With the wide variety of films that were on offer at the 2021 Sundance Film Festival, it was clear that there would be a few that fell under the radar. One of them, a film I am only seeing now in relation to its release from Curzon, is The Dog Who Wouldn’t Be Quiet. An absurdist drama from director Ana Katz, this 73-minute feature follows Seba (Daniel Katz) as he experiences some strange moments in his life, some realistic and some not so much.
The Dog Who Wouldn’t Be Quiet is quite experimental for a “slice-of-life” film, as each scene is fragmented. Composed as if it is a series of separate shorts, the film keeps Seba in the focus to add direction and a sense of progression within the story. The short runtime certainly helps keep the story moving and makes for an easy and quick watch, but some of the scenes struggled to connect which does hinder the overall pacing. It particularly drags in the middle section, where it becomes harder due to the editing to connect with our lead character and his struggles.
The storytelling format also struggles to create connection with our side characters or give them personality. The script feels flat as it allows no time to explore the characters, get to know them as people and to understand their motives and relationships. For a film that is meant to feel authentic and tell a story that is personal and have the audience observe this life, to not have anyone outside of Seba be compelling does take away from the impact of the film.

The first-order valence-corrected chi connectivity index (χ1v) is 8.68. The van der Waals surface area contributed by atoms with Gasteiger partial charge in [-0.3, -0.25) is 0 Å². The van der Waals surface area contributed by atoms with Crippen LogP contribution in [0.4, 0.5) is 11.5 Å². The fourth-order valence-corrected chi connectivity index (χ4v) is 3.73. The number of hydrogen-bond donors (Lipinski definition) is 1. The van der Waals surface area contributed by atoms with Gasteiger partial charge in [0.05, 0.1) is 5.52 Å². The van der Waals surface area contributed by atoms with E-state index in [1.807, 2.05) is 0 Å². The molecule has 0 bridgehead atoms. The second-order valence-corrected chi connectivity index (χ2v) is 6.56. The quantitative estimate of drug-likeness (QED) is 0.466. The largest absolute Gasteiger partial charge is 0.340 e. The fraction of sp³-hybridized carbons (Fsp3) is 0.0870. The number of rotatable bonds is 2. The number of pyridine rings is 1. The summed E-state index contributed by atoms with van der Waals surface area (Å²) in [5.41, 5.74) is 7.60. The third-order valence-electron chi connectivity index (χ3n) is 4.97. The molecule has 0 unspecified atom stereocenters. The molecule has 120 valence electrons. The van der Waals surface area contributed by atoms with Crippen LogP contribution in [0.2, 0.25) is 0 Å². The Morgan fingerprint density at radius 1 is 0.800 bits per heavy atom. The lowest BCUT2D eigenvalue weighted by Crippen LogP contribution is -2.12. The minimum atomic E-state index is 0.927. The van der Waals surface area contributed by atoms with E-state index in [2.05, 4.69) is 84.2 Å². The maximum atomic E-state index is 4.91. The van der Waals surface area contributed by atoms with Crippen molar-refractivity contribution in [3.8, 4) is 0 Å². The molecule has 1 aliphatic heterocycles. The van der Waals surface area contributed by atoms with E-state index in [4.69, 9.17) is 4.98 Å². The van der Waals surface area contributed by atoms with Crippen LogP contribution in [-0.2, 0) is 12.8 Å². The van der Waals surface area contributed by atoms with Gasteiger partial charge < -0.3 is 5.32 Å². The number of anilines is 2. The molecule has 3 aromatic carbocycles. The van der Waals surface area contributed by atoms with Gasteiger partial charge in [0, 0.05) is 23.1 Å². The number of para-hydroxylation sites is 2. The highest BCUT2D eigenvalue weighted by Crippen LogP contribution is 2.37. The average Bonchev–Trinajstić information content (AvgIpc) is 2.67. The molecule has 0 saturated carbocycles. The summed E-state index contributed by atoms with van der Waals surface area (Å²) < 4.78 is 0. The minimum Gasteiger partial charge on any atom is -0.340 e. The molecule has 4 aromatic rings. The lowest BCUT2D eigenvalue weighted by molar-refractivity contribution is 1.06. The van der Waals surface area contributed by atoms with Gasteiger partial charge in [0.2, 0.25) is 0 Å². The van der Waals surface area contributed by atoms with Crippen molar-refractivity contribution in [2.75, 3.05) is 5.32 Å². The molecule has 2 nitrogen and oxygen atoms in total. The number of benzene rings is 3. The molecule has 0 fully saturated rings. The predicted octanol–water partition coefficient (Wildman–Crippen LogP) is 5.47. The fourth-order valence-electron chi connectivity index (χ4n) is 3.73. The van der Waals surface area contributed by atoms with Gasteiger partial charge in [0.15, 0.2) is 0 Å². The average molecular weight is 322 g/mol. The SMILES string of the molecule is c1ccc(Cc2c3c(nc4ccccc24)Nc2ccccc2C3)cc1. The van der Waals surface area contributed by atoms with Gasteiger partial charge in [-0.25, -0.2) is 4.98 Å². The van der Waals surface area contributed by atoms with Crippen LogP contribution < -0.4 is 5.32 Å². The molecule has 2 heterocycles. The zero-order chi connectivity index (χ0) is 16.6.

Despite all of that, there is still plenty to admire with The Dog Who Wouldn’t Be Quiet and it is worth commending director Ana Katz for taking the risk with the narrative. It is a fun concept for a presentation, and the progression of Seba is authentic as he goes through different looks and phases, spanning over the course of years in this film. These short film sequences are edited together nicely, and even has some fun with animation used to tell a couple of the events – all of which are well done and add some fun to this film.
The film is also stunning to watch. With the black-and-white cinematography that was chosen to capture the shots, it becomes less distracting to the main story and adds a touch of documentary style to the film, something that helps add an authentic voice to the direction. Not only that, but the shots themselves are excellently composed. Whether it is a long distance shot of Seba and his dog out and about, or a close-up shot of the clothes drying on the washing line, it is hard not to admire the beauty within the film.
The Dog Who Wouldn’t Be Quiet is a film that people will either fall in love with or be bored from start to finish. Personally, I did find it a bit hard to get into and to stay invested in the characters. However, with the short runtime and the beautiful visuals, as well as having some creativity and fun with the format of feature filmmaking, I would say that for those who are interested in the project, it is worth giving it a watch.
Director: Ana Katz, Gonzalo Delgado (co-screenwriter)
Stars: Daniel Katz, Julieta Zylberberg, Valeria Lois, Mirella Pascual, Carlos Portaluppi
Runtime: 73 minutes